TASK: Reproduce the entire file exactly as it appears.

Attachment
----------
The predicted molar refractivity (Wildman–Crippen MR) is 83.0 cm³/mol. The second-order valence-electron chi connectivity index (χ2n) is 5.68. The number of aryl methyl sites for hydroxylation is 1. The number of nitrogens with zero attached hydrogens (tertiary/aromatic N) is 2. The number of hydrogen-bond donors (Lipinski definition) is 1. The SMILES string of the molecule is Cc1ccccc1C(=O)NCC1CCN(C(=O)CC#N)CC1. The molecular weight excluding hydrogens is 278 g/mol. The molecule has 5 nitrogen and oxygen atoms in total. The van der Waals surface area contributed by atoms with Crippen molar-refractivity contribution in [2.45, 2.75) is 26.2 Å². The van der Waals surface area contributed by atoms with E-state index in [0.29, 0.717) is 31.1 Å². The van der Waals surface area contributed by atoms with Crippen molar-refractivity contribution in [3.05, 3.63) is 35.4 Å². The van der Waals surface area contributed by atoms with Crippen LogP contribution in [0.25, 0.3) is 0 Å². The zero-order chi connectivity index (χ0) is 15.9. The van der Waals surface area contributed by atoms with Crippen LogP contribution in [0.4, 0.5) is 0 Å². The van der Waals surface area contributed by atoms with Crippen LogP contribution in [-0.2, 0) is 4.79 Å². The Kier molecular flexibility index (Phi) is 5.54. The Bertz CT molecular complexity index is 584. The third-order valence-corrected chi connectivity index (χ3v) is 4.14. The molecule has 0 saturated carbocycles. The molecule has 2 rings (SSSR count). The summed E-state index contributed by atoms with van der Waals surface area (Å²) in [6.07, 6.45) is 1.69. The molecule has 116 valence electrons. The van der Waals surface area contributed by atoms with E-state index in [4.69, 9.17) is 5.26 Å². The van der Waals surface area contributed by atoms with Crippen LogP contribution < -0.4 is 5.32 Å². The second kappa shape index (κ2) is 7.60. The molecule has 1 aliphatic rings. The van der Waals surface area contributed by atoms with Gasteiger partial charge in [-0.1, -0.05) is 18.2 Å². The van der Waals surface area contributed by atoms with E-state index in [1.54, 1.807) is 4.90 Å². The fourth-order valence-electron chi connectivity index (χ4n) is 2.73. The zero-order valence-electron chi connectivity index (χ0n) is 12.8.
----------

The predicted molar refractivity (Wildman–Crippen MR) is 83.0 cm³/mol. The second-order valence-electron chi connectivity index (χ2n) is 5.68. The number of aryl methyl sites for hydroxylation is 1. The number of nitrogens with zero attached hydrogens (tertiary/aromatic N) is 2. The number of hydrogen-bond donors (Lipinski definition) is 1. The SMILES string of the molecule is Cc1ccccc1C(=O)NCC1CCN(C(=O)CC#N)CC1. The molecular weight excluding hydrogens is 278 g/mol. The molecule has 5 nitrogen and oxygen atoms in total. The van der Waals surface area contributed by atoms with Crippen molar-refractivity contribution in [2.45, 2.75) is 26.2 Å². The van der Waals surface area contributed by atoms with E-state index in [0.29, 0.717) is 31.1 Å². The van der Waals surface area contributed by atoms with Crippen molar-refractivity contribution in [3.05, 3.63) is 35.4 Å². The van der Waals surface area contributed by atoms with Crippen LogP contribution in [0.25, 0.3) is 0 Å². The zero-order chi connectivity index (χ0) is 15.9. The van der Waals surface area contributed by atoms with Crippen LogP contribution in [0.4, 0.5) is 0 Å². The van der Waals surface area contributed by atoms with Crippen LogP contribution in [-0.2, 0) is 4.79 Å². The Kier molecular flexibility index (Phi) is 5.54. The Bertz CT molecular complexity index is 584. The third-order valence-corrected chi connectivity index (χ3v) is 4.14. The molecule has 0 saturated carbocycles. The molecule has 2 rings (SSSR count). The summed E-state index contributed by atoms with van der Waals surface area (Å²) in [6.07, 6.45) is 1.69. The molecule has 116 valence electrons. The van der Waals surface area contributed by atoms with E-state index in [4.69, 9.17) is 5.26 Å². The van der Waals surface area contributed by atoms with Crippen LogP contribution < -0.4 is 5.32 Å². The second kappa shape index (κ2) is 7.60. The molecule has 1 aliphatic rings. The van der Waals surface area contributed by atoms with Gasteiger partial charge in [-0.1, -0.05) is 18.2 Å². The van der Waals surface area contributed by atoms with E-state index in [1.54, 1.807) is 4.90 Å². The fourth-order valence-electron chi connectivity index (χ4n) is 2.73. The zero-order valence-electron chi connectivity index (χ0n) is 12.8.